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State v. Forsythe

Supreme Court of Montana

March 14, 2017

STATE OF MONTANA, Plaintiff and Appellee,
v.
JOSEPH D. FORSYTHE, Defendant and Appellant.

          Submitted on Briefs: December 7, 2016

          For Appellant Chad Wright, Chief Appellate Defender, Jennifer Hurley, Assistant Appellate Defender, Helena, Montana

          For Appellee Timothy C. Fox, Montana Attorney General, Mardell Ployhar, Assistant Attorney General, Helena, Montana Scott D. Twito, Yellowstone County Attorney, Benjamin Halvorsen, Deputy County Attorney, Billings, Montana

          Michael E Wheat Justice

         ¶1 In November 2013, Joseph Forsythe and his wife, Giana, had a violent physical altercation after which Forsythe was charged with Partner/Family Member Assault (PFMA). While detained and under a "no contact" order, Forsythe sent letters to Giana directing her to provide false testimony regarding the incident. Giana provided the letters to the authorities. Thereafter the State charged Forsythe with felony tampering with a witness. A jury found Forsythe guilty of both tampering and PFMA. Forsythe appeals his sentence and evidentiary rulings issued by the Thirteenth Judicial District Court, Yellowstone County, during and following his trial. We affirm.

         ISSUES

         ¶2 We restate the issues on appeal as follows:

         ¶3 Did the District Court err in holding that the letters Forsythe sent to Giana were protected by spousal privilege?

         ¶4 Did the District Court abuse its discretion by allowing a lay witness to testify regarding handwriting samples?

         ¶5 Did the District Court impose an illegal sentence by ordering Forsythe to pay a $20 information technology surcharge?

         FACTUAL AND PROCEDURAL BACKGROUND

         ¶6 In November 2013, Joseph Forsythe was charged in the Billings Municipal Court with misdemeanor Partner/Family Member Assault-Second Offense following a violent physical altercation with his wife, Giana, during which she was seriously injured. While confined at the Yellowstone County Detention Facility (YCDF) and under a "no contact" order, Forsythe and Giana wrote letters to one another. Giana received, at a minimum, five letters from Forsythe dated between November 15, 2013, and January 24, 2014. One of these letters unequivocally instructed her to tell the authorities that her injuries were the result of her falling and hitting herself on a cabinet. He further directed her to refuse to testify against him and to claim she had a mental illness that would preclude her from testifying.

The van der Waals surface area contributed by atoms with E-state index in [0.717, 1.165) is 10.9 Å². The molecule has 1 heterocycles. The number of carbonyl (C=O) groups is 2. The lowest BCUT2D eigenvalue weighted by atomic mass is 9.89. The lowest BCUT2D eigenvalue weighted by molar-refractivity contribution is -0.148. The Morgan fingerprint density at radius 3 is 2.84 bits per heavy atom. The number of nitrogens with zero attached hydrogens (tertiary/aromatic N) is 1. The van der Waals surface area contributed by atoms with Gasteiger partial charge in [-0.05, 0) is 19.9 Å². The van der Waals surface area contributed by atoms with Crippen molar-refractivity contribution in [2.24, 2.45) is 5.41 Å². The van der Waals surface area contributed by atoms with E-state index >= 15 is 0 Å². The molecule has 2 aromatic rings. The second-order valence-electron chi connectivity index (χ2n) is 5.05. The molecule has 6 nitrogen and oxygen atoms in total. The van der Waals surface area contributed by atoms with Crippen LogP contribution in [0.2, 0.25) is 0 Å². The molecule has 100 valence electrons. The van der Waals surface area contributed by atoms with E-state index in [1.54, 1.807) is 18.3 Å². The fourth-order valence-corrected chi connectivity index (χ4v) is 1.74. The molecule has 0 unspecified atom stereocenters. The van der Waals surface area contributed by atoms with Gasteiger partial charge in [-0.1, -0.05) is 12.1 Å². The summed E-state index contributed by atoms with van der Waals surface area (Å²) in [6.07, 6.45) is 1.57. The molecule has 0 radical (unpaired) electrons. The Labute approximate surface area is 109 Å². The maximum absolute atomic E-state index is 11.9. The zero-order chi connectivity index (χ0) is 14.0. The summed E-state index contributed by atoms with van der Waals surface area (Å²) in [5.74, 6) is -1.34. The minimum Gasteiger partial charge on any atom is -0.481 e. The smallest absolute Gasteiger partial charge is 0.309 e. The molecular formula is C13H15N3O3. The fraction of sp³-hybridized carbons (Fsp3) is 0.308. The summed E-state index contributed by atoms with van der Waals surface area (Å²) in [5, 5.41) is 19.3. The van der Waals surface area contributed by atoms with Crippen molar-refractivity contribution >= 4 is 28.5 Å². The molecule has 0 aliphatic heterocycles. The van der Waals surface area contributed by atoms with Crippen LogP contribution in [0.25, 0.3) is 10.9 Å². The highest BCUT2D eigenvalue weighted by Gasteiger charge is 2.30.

¶7 Giana gave the letters to the Billings City Attorney's Office. The City Attorney moved to dismiss the Billings Municipal Court case without prejudice and, in February 2014, Forsythe was charged with one count of felony tampering with a witness[1] and one count of misdemeanor PFMA in the Thirteenth Judicial District Court. In May 2014, the State filed notice of its intent to designate Forsythe a persistent felony offender (PFO) on the grounds that less than five years had elapsed between Forsythe's 2014 felony tampering charge and his 2011 release from parole on a charge of felony residential burglary.

         ¶8 In June 2014, Forsythe filed a motion in limine seeking to prevent the letters he sent to Giana from being admitted into evidence in his tampering case. He argued that the letters constituted confidential communication between spouses and were protected by spousal privilege under § 26-1-802, MCA. The State countered that the letters to Giana were not within the scope of spousal privilege because the letters were intended to intimidate and harass Giana into silence.

         ¶9 The court conducted a motion hearing on July 30, 2014, at which law enforcement officer Brad Tucker, who was noticed as a witness on June 23, testified as to his handwriting analysis background and experience and that he had testified at previous unrelated trials as an expert in this field. He also compared letters received by the presiding judge from Forsythe with the letters Giana received and concluded they were all written by the same person. Forsythe objected to Tucker's testimony on foundation grounds and the State's failure to notice Tucker as an expert. The court overruled the objections, noting that Forsythe's handwriting was extremely distinctive and could be effectively compared by the judge, juror, or a lay witness. The court admitted the letters into the record. Following the hearing, the District Court issued its ruling from the bench preliminarily granting Forsythe's motion in limine. The court's subsequent written order informed the State that it would have to rely on "other evidence, other than the testimony of [Giana], to establish the elements of [witness tampering]."

         ¶10 During the pre-trial conference for Forsythe's August 11, 2014 jury trial, the District Court ruled that Giana could testify that she received letters from Forsythe but she could not testify as to the contents of those letters because to do so would violate spousal privilege as it applied to the witness tampering charge. Following Giana's trial testimony, the jury heard the same handwriting analysis testimony from Tucker as the District Court had heard at the July 30 hearing. The testimony was intended to establish that Forsythe had written the letters to Giana in violation of § 45-7-206, MCA, i.e., the tampering statute. The State, however, did not offer him as an expert in this case; consequently, he offered opinion testimony as a lay witness. Forsythe objected to Tucker's authentication testimony arguing that because the State had not noticed Tucker as an expert Tucker's lay witness testimony did not satisfy M. R. Evid. 901(b)(2) (Rule 901). Following Tucker's testimony, the court permitted the State to introduce the letters into evidence in the tampering case. At the time of the admissibility ruling, Forsythe objected solely on the grounds of spousal privilege. The jury found Forsythe guilty of both witness tampering and PFMA.

         ¶11 In January 2015, the District Court issued its Judgment, committing Forsythe to the Montana State Prison for fifteen years with five years suspended for the tampering charge and sentencing him to YCDF for one year for the PFMA. The PFMA sentence was ordered to run concurrently with the tampering sentence. Forsythe received credit for the time served in pre-trial incarceration and was designated a PFO. He was subject to numerous terms and conditions, including completing an anger management program and other behavioral modification programs.